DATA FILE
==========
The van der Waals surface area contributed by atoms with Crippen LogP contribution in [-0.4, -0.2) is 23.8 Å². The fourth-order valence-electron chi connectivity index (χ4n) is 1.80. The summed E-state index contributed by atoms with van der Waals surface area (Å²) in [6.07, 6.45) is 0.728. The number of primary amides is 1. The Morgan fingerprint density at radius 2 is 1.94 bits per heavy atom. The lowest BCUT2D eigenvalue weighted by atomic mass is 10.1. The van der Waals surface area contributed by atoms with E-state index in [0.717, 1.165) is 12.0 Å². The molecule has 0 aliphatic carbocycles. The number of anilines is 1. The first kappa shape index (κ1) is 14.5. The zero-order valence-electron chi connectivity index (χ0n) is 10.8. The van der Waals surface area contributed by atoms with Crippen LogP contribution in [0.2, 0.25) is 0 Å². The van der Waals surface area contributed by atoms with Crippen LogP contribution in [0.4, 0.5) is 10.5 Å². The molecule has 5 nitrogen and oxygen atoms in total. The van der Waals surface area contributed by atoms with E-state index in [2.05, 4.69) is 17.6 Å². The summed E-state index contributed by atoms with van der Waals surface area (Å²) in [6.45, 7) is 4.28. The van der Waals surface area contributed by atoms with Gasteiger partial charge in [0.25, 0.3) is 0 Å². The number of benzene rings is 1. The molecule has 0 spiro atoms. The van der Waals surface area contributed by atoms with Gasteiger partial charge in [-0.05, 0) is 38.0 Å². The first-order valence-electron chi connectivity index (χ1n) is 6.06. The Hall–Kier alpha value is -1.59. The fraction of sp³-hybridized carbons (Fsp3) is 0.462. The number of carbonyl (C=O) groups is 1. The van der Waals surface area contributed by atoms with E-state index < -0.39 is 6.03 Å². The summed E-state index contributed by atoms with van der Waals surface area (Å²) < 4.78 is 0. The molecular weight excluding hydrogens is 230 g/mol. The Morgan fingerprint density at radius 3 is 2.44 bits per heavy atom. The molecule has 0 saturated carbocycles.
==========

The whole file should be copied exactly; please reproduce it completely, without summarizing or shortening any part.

The van der Waals surface area contributed by atoms with Crippen LogP contribution in [-0.4, -0.2) is 23.8 Å². The fourth-order valence-electron chi connectivity index (χ4n) is 1.80. The summed E-state index contributed by atoms with van der Waals surface area (Å²) in [6.07, 6.45) is 0.728. The number of primary amides is 1. The Morgan fingerprint density at radius 2 is 1.94 bits per heavy atom. The lowest BCUT2D eigenvalue weighted by atomic mass is 10.1. The van der Waals surface area contributed by atoms with E-state index in [0.717, 1.165) is 12.0 Å². The molecule has 0 aliphatic carbocycles. The number of anilines is 1. The first kappa shape index (κ1) is 14.5. The zero-order valence-electron chi connectivity index (χ0n) is 10.8. The van der Waals surface area contributed by atoms with Crippen LogP contribution in [0.2, 0.25) is 0 Å². The van der Waals surface area contributed by atoms with Crippen LogP contribution in [0.4, 0.5) is 10.5 Å². The molecule has 5 nitrogen and oxygen atoms in total. The van der Waals surface area contributed by atoms with E-state index in [2.05, 4.69) is 17.6 Å². The summed E-state index contributed by atoms with van der Waals surface area (Å²) in [6.45, 7) is 4.28. The van der Waals surface area contributed by atoms with Gasteiger partial charge in [0.25, 0.3) is 0 Å². The number of benzene rings is 1. The molecule has 0 spiro atoms. The van der Waals surface area contributed by atoms with Gasteiger partial charge in [-0.05, 0) is 38.0 Å². The first-order valence-electron chi connectivity index (χ1n) is 6.06. The Hall–Kier alpha value is -1.59. The fraction of sp³-hybridized carbons (Fsp3) is 0.462. The number of carbonyl (C=O) groups is 1. The van der Waals surface area contributed by atoms with E-state index < -0.39 is 6.03 Å². The summed E-state index contributed by atoms with van der Waals surface area (Å²) < 4.78 is 0. The molecular weight excluding hydrogens is 230 g/mol. The Morgan fingerprint density at radius 3 is 2.44 bits per heavy atom. The molecule has 0 saturated carbocycles.